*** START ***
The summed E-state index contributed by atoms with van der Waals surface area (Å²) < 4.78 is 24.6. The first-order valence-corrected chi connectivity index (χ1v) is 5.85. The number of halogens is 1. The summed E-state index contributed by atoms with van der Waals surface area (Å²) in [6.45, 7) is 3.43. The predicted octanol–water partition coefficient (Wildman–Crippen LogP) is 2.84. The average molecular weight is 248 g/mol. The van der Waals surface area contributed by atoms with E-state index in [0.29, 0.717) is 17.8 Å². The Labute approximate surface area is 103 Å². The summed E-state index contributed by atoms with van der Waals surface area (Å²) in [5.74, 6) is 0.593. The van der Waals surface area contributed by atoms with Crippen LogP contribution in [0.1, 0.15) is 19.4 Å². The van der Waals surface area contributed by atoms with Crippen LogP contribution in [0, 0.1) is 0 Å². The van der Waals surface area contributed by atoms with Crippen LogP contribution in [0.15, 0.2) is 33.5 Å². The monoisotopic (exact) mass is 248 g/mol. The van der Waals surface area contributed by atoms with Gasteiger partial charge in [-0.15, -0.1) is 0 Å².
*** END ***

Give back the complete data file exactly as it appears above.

The summed E-state index contributed by atoms with van der Waals surface area (Å²) < 4.78 is 24.6. The first-order valence-corrected chi connectivity index (χ1v) is 5.85. The number of halogens is 1. The summed E-state index contributed by atoms with van der Waals surface area (Å²) in [6.45, 7) is 3.43. The predicted octanol–water partition coefficient (Wildman–Crippen LogP) is 2.84. The average molecular weight is 248 g/mol. The van der Waals surface area contributed by atoms with E-state index in [0.29, 0.717) is 17.8 Å². The Labute approximate surface area is 103 Å². The summed E-state index contributed by atoms with van der Waals surface area (Å²) in [5.74, 6) is 0.593. The van der Waals surface area contributed by atoms with Crippen LogP contribution in [0.1, 0.15) is 19.4 Å². The van der Waals surface area contributed by atoms with Crippen LogP contribution in [0, 0.1) is 0 Å². The van der Waals surface area contributed by atoms with Crippen LogP contribution in [0.15, 0.2) is 33.5 Å². The monoisotopic (exact) mass is 248 g/mol. The van der Waals surface area contributed by atoms with Gasteiger partial charge in [-0.15, -0.1) is 0 Å².